·      Monsanto Company and Husch Blackwell (both St. Louis) — Designed and launched an innovative national coordinating counsel model for toxic tort litigation. The multifaceted approach includes use of a proprietary algorithm that uses data to accurately assess the risk profile and probable outcomes to channel resources towards more complex cases. As a result, the number of active cases declined by 53 percent and settlement costs were reduced by 30 percent. Husch Blackwell also built a knowledge management platform that shares expertise and work product across the local outside counsel network. With the help of a fixed fee arrangement, Monsanto enjoys predictable spend, down by 10 percent.

·      Ocwen Financial Corporation (West Palm Beach, Fla.) along with QuisLex, Inc. (New York and Hyderabad, India), Orrick, Herrington & Sutcliffe LLP (New York) and Hunton Andrews Kurth LLP (New York and Richmond, VA)— Ocwen collaborated with its partners to re-engineer its due diligence delivery model, coming up with a technology-enabled process that defines roles for each of Ocwen's in-house and external legal teams to fit the unique value they bring to a specific project. Documents were prioritized and fed into a custom platform that utilized artificial intelligence to streamline the review with automated responses and guided help text. Using the re-engineered due diligence delivery model, the team efficiently generated accurate data, delivered significant savings over traditional methods, and provided a database that Ocwen's business and legal teams still reference today for other needs.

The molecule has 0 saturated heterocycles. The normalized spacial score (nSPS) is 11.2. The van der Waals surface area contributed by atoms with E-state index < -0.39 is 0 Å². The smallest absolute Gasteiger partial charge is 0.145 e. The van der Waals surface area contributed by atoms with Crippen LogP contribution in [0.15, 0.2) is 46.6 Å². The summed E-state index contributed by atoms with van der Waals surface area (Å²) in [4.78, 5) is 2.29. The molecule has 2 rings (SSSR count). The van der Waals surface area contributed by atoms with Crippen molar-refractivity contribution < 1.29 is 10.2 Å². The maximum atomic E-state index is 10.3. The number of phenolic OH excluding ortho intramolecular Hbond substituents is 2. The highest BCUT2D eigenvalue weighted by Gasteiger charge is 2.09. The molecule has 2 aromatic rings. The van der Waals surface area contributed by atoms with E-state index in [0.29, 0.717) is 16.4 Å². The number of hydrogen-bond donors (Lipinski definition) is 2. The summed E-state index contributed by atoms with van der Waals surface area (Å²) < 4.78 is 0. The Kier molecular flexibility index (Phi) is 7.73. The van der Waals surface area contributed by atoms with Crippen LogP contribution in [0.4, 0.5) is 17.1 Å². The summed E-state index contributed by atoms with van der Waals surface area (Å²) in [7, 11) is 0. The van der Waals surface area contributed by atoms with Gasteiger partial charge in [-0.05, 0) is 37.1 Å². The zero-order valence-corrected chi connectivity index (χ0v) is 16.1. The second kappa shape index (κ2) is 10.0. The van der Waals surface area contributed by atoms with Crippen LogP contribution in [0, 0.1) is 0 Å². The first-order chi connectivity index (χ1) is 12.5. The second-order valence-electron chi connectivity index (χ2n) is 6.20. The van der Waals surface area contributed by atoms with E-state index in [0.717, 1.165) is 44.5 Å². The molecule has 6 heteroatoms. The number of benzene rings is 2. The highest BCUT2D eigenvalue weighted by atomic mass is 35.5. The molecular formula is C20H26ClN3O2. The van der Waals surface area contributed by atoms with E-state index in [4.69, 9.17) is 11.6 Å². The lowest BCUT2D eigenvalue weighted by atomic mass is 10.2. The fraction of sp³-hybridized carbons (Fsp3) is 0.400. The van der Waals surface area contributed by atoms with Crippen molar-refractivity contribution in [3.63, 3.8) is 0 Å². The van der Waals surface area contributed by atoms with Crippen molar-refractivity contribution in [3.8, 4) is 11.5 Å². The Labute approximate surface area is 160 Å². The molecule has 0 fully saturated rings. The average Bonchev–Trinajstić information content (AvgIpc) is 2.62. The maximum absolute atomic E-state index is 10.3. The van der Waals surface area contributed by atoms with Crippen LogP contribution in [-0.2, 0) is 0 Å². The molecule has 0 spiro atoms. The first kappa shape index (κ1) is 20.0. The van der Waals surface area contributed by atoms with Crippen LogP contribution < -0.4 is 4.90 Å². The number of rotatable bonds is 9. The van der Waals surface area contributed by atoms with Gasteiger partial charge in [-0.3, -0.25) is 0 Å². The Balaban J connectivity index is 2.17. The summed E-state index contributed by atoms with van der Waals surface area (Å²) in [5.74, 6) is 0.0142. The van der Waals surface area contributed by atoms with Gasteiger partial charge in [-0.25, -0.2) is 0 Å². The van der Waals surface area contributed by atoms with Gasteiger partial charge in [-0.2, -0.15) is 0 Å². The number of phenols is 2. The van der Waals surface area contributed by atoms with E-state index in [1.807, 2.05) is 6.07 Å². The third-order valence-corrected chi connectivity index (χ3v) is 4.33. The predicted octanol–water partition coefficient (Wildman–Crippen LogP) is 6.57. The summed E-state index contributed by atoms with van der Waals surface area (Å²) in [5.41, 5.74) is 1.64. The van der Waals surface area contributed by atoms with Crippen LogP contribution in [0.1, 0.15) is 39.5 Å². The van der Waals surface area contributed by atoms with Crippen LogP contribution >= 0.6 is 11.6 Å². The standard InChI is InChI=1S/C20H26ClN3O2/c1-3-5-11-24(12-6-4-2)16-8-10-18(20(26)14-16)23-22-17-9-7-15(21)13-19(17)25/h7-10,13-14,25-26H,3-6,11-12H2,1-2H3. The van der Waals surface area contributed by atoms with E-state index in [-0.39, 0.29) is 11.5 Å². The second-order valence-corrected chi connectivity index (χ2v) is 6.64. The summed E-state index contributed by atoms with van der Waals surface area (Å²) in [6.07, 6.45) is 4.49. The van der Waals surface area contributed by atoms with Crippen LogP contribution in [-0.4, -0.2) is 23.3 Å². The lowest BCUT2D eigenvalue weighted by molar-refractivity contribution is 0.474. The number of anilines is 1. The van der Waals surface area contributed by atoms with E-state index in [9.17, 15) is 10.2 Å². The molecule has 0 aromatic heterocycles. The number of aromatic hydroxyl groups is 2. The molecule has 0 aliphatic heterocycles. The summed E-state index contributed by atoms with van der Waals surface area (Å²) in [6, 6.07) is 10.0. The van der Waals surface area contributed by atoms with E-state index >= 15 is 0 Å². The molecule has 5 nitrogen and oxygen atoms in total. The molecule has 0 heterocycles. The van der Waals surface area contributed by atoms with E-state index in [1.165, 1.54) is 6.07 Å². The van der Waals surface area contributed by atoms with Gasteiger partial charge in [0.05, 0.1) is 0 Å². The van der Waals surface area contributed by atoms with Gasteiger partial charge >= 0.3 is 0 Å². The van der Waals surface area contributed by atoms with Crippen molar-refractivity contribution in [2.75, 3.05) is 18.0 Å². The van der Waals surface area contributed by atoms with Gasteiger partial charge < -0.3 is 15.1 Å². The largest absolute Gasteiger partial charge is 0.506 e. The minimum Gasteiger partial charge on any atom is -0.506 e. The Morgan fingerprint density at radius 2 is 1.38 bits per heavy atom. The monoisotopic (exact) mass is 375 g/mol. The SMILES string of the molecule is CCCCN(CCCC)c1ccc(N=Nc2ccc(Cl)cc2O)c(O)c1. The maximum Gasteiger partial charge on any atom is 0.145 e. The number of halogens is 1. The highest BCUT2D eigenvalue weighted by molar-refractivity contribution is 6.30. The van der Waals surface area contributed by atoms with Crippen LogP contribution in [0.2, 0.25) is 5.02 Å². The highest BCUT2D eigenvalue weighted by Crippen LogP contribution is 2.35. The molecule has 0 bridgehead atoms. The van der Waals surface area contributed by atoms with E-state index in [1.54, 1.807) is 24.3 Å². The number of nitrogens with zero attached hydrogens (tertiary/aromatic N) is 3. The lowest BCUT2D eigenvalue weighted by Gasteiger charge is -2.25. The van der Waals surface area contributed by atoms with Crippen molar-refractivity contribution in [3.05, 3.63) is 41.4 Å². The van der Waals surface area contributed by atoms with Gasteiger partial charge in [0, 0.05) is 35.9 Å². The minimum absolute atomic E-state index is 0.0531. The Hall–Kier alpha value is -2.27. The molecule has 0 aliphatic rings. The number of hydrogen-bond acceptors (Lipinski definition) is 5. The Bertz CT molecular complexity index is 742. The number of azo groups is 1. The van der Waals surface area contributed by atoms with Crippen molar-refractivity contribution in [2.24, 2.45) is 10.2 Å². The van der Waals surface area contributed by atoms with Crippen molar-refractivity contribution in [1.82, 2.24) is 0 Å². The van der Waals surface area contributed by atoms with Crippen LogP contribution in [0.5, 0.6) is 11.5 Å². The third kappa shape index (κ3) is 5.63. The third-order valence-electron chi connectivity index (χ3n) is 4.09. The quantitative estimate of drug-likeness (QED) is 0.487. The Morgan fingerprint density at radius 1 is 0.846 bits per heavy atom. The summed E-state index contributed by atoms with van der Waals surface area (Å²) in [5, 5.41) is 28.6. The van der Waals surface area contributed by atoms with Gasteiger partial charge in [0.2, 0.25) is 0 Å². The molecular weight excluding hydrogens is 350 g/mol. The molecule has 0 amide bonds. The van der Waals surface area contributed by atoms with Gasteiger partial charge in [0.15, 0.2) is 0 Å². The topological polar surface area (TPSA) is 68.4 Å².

·      Pure Storage, Inc. (Mountain View, Calif.) — Automated contract management and implemented new, integrated intellectual property management tools for a cost savings of over $1 million from increased responsiveness, leaner head count, and an end-to-end order fulfillment process. At the same time, Pure engineers enjoy a highly interpersonal, efficient patenting process. IP productivity increased 160 percent year-over-year with annual savings of $60,000.

·      Software AG (Darmstadt, Germany) — Saved nearly 3 million Euros after its lawyers developed the "External Legal Manager" application to make sourcing and management of external legal services smarter, faster, and more transparent. Software AG also grew use of alternative fee arrangements nearly 50 percent, dramatically improving budget predictability. The legal team now has built 12 active legal applications, and other Software AG departments, such as human resources, use applications developed by the legal team.